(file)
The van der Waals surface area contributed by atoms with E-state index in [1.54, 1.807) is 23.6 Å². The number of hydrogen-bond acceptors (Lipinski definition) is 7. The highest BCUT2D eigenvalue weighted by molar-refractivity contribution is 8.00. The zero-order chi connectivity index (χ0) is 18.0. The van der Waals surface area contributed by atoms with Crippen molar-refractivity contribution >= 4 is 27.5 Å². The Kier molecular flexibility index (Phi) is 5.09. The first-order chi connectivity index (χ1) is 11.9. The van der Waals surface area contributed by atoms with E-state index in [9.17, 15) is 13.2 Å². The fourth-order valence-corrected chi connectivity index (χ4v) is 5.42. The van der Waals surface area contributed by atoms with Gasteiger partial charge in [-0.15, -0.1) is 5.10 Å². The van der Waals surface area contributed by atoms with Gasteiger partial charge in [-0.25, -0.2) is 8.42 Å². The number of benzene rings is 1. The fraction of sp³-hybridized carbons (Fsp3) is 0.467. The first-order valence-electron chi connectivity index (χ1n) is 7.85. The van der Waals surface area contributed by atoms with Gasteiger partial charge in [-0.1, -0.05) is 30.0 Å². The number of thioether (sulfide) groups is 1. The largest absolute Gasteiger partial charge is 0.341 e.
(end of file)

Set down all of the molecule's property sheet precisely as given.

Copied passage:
The van der Waals surface area contributed by atoms with E-state index in [1.54, 1.807) is 23.6 Å². The number of hydrogen-bond acceptors (Lipinski definition) is 7. The highest BCUT2D eigenvalue weighted by molar-refractivity contribution is 8.00. The zero-order chi connectivity index (χ0) is 18.0. The van der Waals surface area contributed by atoms with Crippen molar-refractivity contribution >= 4 is 27.5 Å². The Kier molecular flexibility index (Phi) is 5.09. The first-order chi connectivity index (χ1) is 11.9. The van der Waals surface area contributed by atoms with E-state index in [9.17, 15) is 13.2 Å². The fourth-order valence-corrected chi connectivity index (χ4v) is 5.42. The van der Waals surface area contributed by atoms with Gasteiger partial charge in [-0.15, -0.1) is 5.10 Å². The van der Waals surface area contributed by atoms with Gasteiger partial charge in [-0.25, -0.2) is 8.42 Å². The number of benzene rings is 1. The fraction of sp³-hybridized carbons (Fsp3) is 0.467. The first-order valence-electron chi connectivity index (χ1n) is 7.85. The van der Waals surface area contributed by atoms with Gasteiger partial charge in [-0.1, -0.05) is 30.0 Å². The number of thioether (sulfide) groups is 1. The largest absolute Gasteiger partial charge is 0.341 e.